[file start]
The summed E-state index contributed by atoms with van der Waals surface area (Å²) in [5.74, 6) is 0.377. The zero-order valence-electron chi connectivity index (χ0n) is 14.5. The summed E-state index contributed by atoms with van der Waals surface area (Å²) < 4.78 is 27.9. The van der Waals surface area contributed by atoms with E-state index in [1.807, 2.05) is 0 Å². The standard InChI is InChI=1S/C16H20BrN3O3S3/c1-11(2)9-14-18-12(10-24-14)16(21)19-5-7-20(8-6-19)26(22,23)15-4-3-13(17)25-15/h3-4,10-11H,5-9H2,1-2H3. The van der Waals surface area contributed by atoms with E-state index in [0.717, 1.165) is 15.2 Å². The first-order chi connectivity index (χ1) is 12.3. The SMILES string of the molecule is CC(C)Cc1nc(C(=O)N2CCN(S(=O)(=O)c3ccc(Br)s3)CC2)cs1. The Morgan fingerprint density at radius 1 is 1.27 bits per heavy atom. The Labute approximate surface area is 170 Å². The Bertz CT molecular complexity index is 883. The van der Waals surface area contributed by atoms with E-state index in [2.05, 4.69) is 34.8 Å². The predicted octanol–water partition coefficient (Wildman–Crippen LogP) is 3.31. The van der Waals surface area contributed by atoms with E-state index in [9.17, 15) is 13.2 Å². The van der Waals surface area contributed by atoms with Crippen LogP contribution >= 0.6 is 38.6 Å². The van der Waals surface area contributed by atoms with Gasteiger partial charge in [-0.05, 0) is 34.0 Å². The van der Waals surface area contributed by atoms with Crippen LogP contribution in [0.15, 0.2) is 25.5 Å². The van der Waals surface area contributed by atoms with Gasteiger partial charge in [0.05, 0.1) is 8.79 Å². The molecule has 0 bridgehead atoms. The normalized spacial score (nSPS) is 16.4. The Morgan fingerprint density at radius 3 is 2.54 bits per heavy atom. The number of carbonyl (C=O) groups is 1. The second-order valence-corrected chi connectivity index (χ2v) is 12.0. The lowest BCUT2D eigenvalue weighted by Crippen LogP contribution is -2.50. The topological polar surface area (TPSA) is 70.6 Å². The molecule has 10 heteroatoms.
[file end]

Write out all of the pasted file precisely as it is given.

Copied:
The summed E-state index contributed by atoms with van der Waals surface area (Å²) in [5.74, 6) is 0.377. The zero-order valence-electron chi connectivity index (χ0n) is 14.5. The summed E-state index contributed by atoms with van der Waals surface area (Å²) < 4.78 is 27.9. The van der Waals surface area contributed by atoms with E-state index in [1.807, 2.05) is 0 Å². The standard InChI is InChI=1S/C16H20BrN3O3S3/c1-11(2)9-14-18-12(10-24-14)16(21)19-5-7-20(8-6-19)26(22,23)15-4-3-13(17)25-15/h3-4,10-11H,5-9H2,1-2H3. The van der Waals surface area contributed by atoms with E-state index in [0.717, 1.165) is 15.2 Å². The first-order chi connectivity index (χ1) is 12.3. The SMILES string of the molecule is CC(C)Cc1nc(C(=O)N2CCN(S(=O)(=O)c3ccc(Br)s3)CC2)cs1. The Morgan fingerprint density at radius 1 is 1.27 bits per heavy atom. The Labute approximate surface area is 170 Å². The Bertz CT molecular complexity index is 883. The van der Waals surface area contributed by atoms with E-state index in [2.05, 4.69) is 34.8 Å². The predicted octanol–water partition coefficient (Wildman–Crippen LogP) is 3.31. The van der Waals surface area contributed by atoms with E-state index in [9.17, 15) is 13.2 Å². The van der Waals surface area contributed by atoms with Crippen LogP contribution >= 0.6 is 38.6 Å². The van der Waals surface area contributed by atoms with Gasteiger partial charge in [-0.05, 0) is 34.0 Å². The van der Waals surface area contributed by atoms with Crippen LogP contribution in [0.15, 0.2) is 25.5 Å². The van der Waals surface area contributed by atoms with Gasteiger partial charge in [0.05, 0.1) is 8.79 Å². The molecule has 0 bridgehead atoms. The normalized spacial score (nSPS) is 16.4. The Morgan fingerprint density at radius 3 is 2.54 bits per heavy atom. The number of carbonyl (C=O) groups is 1. The second-order valence-corrected chi connectivity index (χ2v) is 12.0. The lowest BCUT2D eigenvalue weighted by Crippen LogP contribution is -2.50. The topological polar surface area (TPSA) is 70.6 Å². The molecule has 10 heteroatoms.